Some molds such as kadova style molds have the nylon liner built in. If you are using this type of mold you do not need to line them with cheese cloth just scoop the curds into the molds.

VIII. Pressing the Curds

Scoop the curds into the molds as tightly as possible pressing occasionally with the follower to pack more tightly.

Once the molds are filled pressure based on the type of cheese being made is placed on the mold to expel more whey and knit the curds together. The pressure applied to the molds are generally expressed in PSI (pounds per square inch) of the surface area of the cheese. As the diameter of the mold increases so would the pressure needed for the mold. As most recipes do not mention the size of the mold, so the pressing of the cheeses can a mystery to home cheese makers.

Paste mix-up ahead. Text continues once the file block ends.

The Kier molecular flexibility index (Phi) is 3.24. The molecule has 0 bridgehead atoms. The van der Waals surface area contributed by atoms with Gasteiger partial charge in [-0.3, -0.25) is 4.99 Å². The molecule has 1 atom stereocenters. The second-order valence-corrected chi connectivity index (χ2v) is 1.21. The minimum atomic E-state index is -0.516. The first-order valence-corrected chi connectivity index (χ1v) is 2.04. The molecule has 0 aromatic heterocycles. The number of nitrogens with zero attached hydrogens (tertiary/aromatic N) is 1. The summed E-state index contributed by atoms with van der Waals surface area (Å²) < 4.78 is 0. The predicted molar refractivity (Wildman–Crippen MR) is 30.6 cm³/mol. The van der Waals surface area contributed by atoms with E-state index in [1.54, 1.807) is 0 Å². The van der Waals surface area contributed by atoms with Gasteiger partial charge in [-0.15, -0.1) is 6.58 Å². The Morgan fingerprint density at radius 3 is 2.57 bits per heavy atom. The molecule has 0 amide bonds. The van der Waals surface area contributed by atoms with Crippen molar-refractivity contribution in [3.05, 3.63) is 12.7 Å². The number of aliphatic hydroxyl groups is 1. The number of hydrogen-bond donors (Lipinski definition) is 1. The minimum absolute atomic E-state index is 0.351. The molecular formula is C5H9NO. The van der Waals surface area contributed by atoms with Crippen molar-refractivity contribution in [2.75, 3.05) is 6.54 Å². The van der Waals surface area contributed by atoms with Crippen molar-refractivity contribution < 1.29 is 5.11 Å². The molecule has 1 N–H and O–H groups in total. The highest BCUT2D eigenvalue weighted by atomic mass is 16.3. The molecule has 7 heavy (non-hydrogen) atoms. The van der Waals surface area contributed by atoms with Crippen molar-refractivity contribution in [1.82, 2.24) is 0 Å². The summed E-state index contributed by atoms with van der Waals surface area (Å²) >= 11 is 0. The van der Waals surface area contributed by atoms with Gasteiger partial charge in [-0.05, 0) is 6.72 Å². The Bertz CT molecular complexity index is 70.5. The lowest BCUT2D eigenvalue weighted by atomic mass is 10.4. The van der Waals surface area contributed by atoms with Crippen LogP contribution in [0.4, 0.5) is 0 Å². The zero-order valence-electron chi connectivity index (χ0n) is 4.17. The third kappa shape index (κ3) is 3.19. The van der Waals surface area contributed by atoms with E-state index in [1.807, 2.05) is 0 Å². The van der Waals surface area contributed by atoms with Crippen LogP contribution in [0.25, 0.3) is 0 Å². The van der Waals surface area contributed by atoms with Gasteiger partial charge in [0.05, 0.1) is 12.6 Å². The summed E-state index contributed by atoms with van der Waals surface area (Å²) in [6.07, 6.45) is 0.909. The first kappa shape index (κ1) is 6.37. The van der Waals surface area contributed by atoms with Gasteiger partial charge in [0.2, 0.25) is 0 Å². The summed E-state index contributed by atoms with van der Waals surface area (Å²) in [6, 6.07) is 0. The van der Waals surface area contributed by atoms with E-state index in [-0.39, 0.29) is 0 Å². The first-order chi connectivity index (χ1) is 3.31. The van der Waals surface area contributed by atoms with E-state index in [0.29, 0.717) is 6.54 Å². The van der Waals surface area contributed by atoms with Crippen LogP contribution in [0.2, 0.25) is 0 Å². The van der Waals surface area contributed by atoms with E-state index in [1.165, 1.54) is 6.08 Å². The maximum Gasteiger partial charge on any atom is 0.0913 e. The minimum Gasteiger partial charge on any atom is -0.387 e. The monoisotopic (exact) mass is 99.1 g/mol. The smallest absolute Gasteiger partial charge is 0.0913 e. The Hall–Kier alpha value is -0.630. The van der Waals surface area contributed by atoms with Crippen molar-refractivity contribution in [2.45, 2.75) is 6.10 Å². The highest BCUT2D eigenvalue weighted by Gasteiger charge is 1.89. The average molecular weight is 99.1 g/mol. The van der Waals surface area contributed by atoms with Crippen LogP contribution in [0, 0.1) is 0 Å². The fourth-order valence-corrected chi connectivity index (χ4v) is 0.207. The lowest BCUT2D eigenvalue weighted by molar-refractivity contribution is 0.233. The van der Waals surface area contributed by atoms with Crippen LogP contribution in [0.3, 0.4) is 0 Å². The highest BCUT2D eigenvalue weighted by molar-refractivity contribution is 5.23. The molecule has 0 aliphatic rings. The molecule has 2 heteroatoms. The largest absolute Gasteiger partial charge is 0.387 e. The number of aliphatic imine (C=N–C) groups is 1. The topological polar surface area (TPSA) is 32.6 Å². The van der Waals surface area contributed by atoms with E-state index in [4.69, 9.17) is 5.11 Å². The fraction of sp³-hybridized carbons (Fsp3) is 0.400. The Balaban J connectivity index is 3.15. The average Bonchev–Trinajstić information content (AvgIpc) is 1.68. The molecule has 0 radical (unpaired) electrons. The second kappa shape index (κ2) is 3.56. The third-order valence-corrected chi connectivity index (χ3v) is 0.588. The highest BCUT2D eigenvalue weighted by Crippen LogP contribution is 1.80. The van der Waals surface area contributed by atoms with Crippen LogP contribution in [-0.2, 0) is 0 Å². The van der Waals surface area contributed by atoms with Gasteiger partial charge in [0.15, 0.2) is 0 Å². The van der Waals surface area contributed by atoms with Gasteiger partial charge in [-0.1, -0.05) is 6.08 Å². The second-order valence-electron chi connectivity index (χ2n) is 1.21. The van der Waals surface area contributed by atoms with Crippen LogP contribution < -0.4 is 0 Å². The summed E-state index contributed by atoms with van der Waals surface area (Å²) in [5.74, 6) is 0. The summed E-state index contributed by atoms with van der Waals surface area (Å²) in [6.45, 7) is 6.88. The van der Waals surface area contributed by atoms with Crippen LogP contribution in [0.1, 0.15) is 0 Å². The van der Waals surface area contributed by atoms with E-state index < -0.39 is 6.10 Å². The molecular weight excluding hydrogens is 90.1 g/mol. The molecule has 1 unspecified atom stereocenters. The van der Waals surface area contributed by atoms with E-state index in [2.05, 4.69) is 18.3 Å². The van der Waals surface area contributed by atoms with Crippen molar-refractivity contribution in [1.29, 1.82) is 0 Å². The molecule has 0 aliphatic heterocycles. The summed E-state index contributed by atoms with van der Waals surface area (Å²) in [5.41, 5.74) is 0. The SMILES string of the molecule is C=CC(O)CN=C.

IX. Salting the Cheese

Once the cheese has been pressed the salting of the cheese can be done in one of two ways:

1. Dry Salting - rubbing salt over the entire surface of the cheese.

2. A Saturated salt brine solution - A mixture of salt and water are mixed together and the cheeses are left submerged for a given length of time. Common solutions used based on the percentage of salt saturation as shown below:

 

 

Table only goes to 26% as at 26.395% brine is fully saturated (at 60F) and any additional salt will not dissolve. The table below is at standard conditions of 60F/15.6C. When using salt for cheese you should only use NON iodized salt.

 

% NaCl Salt

kg NaCl Salt / liter Water